Trials, tribulations and TEPs

We were very lucky to have had a lovely trip in Cornwall in the van and have the ability to go away, the winter sunshine was present and we enjoyed beach walks and time away and now Spring is definitely here.

It was CT scan time again, these come around way too quickly, waiting for these results was different, we knew that things were going to be growing, whilst the anxiety was less (in a way) its still difficult to get these results. Scan results are as we expected, whilst everything below Simons diaphragm is stable, the tumours in his lungs are not only multiplying but growing, this is evident in his breathlessness and fatigue.

It was at our next appointment that Dr S asked whether we would want him to refer Simon to Oxford Trials Unit, to see whether there was any trials that Simon could go on and that may offer him some time. With the referral sent within a few days we received a phonecall offering Simon an appointment.

The appointment was very interesting, we had written down all the relevant dates of diagnosis, surgeries, chemo cycles given etc, it was a long list. To our surprise they offered us a Phase 1 trial. This trial was the first time the drug regime (and new drugs) had been used on humans, it was also a trial that was setting the optimal dose, which meant that it tested what was the highest dose that could be given before side effects had a substantial effect on a body. The team from Oxford were great, there were no guarantees with the drugs and so we were given time to make a decision on this drug, they gave us 33 pages of information on the trial, cycle regime and what to expect.

Deciding what to do with the trials was absolutely agonising in so many ways, the issues it raised were (sorry for the list but we work so well with lists):

  • This was primarily Simons decision, whilst all the decisions and plans we have gone through so far we had done everything together, but this time it HAD to be Simons decision alone.
  • We had come to terms with there being no further treatment and the thought of further unsettled us greatly.
  • This could be the next “new thing” in chemo for bowel cancer and could be a miracle drug for us.
  • This was the first time this drug had been used on humans, how safe was it, what are the side effects that would come with it.
  • Time away from home, in the first month Simon would only be home for odd days.
  • Other people ahead of us had made the move to go on trials, and they had with their decision got Simon to where he is today. By accepting this trial he would be helping cancer patients in the future.
  • If this cycle made any positive difference to Simons cancer the amount of cycles available to us was limited (as part of the trial) and so we would then be back to the place we were in now.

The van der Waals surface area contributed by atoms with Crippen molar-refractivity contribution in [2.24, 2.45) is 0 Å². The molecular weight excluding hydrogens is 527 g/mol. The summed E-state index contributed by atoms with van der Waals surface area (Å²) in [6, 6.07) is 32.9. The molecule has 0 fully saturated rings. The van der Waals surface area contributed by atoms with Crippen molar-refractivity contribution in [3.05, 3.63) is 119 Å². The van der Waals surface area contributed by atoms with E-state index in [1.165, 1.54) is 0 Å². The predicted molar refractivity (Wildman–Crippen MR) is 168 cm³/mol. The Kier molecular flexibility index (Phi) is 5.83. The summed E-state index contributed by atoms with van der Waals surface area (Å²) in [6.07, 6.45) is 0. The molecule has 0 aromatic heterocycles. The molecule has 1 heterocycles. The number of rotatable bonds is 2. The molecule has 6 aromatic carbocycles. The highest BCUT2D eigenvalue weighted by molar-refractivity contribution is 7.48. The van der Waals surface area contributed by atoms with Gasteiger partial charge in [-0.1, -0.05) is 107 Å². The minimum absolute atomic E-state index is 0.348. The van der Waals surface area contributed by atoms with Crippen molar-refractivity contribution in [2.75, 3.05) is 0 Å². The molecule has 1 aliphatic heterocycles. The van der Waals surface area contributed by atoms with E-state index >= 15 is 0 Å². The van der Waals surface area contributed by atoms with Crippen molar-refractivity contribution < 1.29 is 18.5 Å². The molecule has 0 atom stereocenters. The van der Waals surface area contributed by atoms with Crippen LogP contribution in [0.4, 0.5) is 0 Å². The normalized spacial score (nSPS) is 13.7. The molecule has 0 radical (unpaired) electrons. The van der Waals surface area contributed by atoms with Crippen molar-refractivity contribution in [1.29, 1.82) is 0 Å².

And this is just a few of the issues we had and discussed and points we had to work through and Simon had to decide what he wanted to do. Our conversations went back and forth for a week. In the end Simon took the phonecall from Oxford by himself and told me his decision when he had finished the call.

Simon made the decision to not go ahead with the offer of trials from Oxford and any future trials, whilst some may not understand this decision we felt like a weight had been lifted back off us, and move forward with our lives and coming to terms with what is coming. BUT we get to plan trips, days out and with Spring definitely here everything seems better. It was his decision based on quality of life.

Simon is as always getting great care from the oncology team and GP. There are things that going forward will change, soon we will move from the Oncology Team to the Palliative team (with the Hospice team). Things are now about managing Simons symptoms and ensuring he stays in as best health as possible.

On his recent GP appointment it was decided that he did not need oxygen at home at the moment, but that time would come. Even though Simon suffers from breathlessness the decision to not start oxygen therapy was one we agreed with. The other thing they discussed (and this was a big one) was a TEP form (TEP stands for Treatment Escalation Plan and Resuscitation Decision Record), this basically sets out Simons wishes. This involves fluid and antibiotic treatment, resuscitation and also comment on Simons wish to not go back into hospital unless it was for a short specified treatment for something and then home. The form was ready for picking up from the surgery today, we have a copy of this at home in case Simons needs urgent medical attention at home and we can make sure his wishes are met. I tell you typing an explanation of this form was far easier than picking it from the surgery. Its another of those horrible realities of life, another of those hurdles we encounter, but we have put it in a safe place and will deal with it and get it out when needed.

Whilst Simons medical needs have always been met there has been times when, and understandably, his emotional and spiritual needs needed help. With the help of my niece, her husband and the vicar from our local church, they have given Simon immeasurable help, through meetings, conversations and reading they have given Simon and I an insight into a faith we didn’t have and a peacefulness between us.

For now though we are getting on with life, gardening, enjoying time together and with family and planning some time away in the van. We only make plans a few weeks ahead of time, we feel more secure in this in ensuring we know what we are doing and safe in those plans. So thats us and where we are.

Onwards and upwards Mr C.



Firsts and Lasts


Planning the end


  1. Jennie Eills

    Keep doing what your doing, enjoying life, it’s so so precious xxx

  2. Clare & Jim

    😘 xxx

    • Rosemary

      Only just read this …as always .. sending our love to you both 😘

  3. Andy Rowe

  4. Steve Marie


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